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10 - The development of metacognitive knowledge in children and adolescents

Published online by Cambridge University Press:  22 September 2009

Wolfgang Schneider
Affiliation:
University of Würzburg, Germany
Kathrin Lockl
Affiliation:
University of Würzburg, Germany
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Summary

Historically, research on the development of metacognition, that is, knowledge about cognition, dates back to the work of Jean Piaget and his claim that young children do not know that there are such things as conceptual, perceptual, and emotional perspectives of points of view. Piaget and his colleagues used the concept of egocentrism to interpret the findings of their developmental studies on a wide variety of social-cognitive topics such as perceptual perspective taking, and understanding of thoughts, dreams, or intentions. Although there is broad agreement today that young children are not as egocentric as Piaget believed them to be, his claim that perspective-taking abilities and related psychological knowledge develop quickly over time has been confirmed in numerous studies (see Flavell, 2000).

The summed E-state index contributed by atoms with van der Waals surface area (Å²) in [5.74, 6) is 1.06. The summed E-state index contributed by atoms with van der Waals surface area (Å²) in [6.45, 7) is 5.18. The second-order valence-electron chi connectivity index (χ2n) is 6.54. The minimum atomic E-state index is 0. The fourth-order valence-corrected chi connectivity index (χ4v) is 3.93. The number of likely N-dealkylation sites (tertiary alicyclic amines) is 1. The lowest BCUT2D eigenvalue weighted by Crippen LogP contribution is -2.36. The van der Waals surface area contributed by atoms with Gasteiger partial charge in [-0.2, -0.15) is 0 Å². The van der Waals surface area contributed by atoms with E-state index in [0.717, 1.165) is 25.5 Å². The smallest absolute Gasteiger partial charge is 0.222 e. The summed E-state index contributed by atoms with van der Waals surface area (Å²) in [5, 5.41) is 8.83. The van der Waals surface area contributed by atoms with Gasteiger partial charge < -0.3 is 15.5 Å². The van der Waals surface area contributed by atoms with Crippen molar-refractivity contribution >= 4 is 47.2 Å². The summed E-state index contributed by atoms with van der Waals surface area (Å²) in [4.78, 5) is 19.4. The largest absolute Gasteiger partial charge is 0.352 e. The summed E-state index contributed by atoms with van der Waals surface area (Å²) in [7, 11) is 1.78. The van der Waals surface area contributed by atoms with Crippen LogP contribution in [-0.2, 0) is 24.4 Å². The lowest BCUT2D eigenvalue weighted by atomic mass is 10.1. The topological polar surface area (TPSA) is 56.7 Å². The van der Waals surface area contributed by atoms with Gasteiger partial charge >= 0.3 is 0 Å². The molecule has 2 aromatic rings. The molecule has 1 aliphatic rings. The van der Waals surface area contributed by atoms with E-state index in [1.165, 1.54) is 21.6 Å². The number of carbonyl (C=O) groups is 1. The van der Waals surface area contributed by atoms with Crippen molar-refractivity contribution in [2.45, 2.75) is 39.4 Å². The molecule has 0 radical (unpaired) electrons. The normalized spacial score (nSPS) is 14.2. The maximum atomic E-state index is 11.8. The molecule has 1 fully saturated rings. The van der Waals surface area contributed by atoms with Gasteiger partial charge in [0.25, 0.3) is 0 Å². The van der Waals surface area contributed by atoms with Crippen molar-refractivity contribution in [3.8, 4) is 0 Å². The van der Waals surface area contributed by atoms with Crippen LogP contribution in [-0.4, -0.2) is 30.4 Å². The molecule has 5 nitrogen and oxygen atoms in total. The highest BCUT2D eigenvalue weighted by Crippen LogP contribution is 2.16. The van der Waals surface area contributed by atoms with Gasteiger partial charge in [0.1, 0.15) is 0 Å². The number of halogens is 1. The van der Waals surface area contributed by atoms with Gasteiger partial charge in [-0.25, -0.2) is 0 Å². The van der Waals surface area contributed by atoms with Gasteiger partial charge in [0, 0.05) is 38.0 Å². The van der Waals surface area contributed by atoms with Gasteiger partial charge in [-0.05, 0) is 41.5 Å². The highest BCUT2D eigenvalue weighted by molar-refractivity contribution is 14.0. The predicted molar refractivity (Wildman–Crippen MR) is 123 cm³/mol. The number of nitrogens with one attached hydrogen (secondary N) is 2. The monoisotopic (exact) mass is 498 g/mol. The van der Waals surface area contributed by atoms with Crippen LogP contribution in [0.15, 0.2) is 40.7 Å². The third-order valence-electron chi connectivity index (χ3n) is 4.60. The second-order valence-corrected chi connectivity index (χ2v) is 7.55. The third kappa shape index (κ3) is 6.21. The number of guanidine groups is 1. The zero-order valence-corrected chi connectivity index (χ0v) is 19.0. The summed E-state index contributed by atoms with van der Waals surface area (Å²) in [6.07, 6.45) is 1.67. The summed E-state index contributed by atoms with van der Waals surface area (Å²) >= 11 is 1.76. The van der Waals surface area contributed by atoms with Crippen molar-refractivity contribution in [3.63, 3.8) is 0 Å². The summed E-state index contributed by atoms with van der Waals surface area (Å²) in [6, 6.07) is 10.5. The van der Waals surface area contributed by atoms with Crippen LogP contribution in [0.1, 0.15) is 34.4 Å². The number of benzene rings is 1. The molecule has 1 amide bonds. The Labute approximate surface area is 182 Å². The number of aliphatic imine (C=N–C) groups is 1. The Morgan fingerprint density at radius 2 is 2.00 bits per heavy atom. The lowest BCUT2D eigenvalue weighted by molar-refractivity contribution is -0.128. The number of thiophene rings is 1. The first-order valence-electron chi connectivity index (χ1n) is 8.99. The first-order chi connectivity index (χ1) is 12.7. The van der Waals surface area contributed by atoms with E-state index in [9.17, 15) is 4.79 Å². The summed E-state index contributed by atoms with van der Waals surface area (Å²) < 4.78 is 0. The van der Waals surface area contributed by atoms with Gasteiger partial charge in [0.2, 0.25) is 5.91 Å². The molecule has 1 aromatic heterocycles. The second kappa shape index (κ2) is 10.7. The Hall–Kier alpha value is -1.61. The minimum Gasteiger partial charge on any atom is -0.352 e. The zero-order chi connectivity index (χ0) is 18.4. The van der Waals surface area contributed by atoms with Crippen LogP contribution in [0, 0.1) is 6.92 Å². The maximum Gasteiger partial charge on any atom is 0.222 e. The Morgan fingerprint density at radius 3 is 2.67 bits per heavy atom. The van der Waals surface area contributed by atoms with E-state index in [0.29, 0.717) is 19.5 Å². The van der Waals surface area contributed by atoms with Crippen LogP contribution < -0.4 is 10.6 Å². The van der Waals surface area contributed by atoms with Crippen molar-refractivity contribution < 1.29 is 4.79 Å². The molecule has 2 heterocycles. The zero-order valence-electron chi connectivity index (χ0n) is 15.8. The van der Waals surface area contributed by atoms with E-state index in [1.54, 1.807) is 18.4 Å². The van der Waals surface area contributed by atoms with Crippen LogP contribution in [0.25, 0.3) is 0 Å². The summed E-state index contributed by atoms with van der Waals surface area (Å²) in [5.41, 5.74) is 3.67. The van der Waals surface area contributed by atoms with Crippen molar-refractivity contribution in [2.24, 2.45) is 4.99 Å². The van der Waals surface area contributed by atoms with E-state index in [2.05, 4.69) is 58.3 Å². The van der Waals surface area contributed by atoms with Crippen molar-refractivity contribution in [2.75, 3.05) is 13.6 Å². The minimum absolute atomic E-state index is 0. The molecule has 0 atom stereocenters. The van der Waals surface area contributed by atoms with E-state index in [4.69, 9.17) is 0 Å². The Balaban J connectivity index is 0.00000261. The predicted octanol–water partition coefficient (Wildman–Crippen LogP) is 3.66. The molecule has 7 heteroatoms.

A second line of research on metacognitive development was initiated in the early 1970s by Brown, Flavell, and their colleagues (for reviews, see Brown et al., 1983; Flavell, Miller, and Miller, 1993). At the very beginning, research focused on knowledge about memory, which was coined “metamemory” by Flavell (1971). Later on, the concept was broadened and termed “metacognition” (Flavell, 1979). Metacognition was defined as any knowledge or cognitive activity that takes as its cognitive object, or that regulates, any aspect of any cognitive activity (Flavell et al., 1993, p. 150). Obviously, this is a very broad conceptualization that includes people's knowledge of their own information-processing skills, as well as knowledge about the nature of cognitive tasks, and about strategies for coping with such tasks.

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Applied Metacognition , pp. 224 - 258
Publisher: Cambridge University Press
Print publication year: 2002

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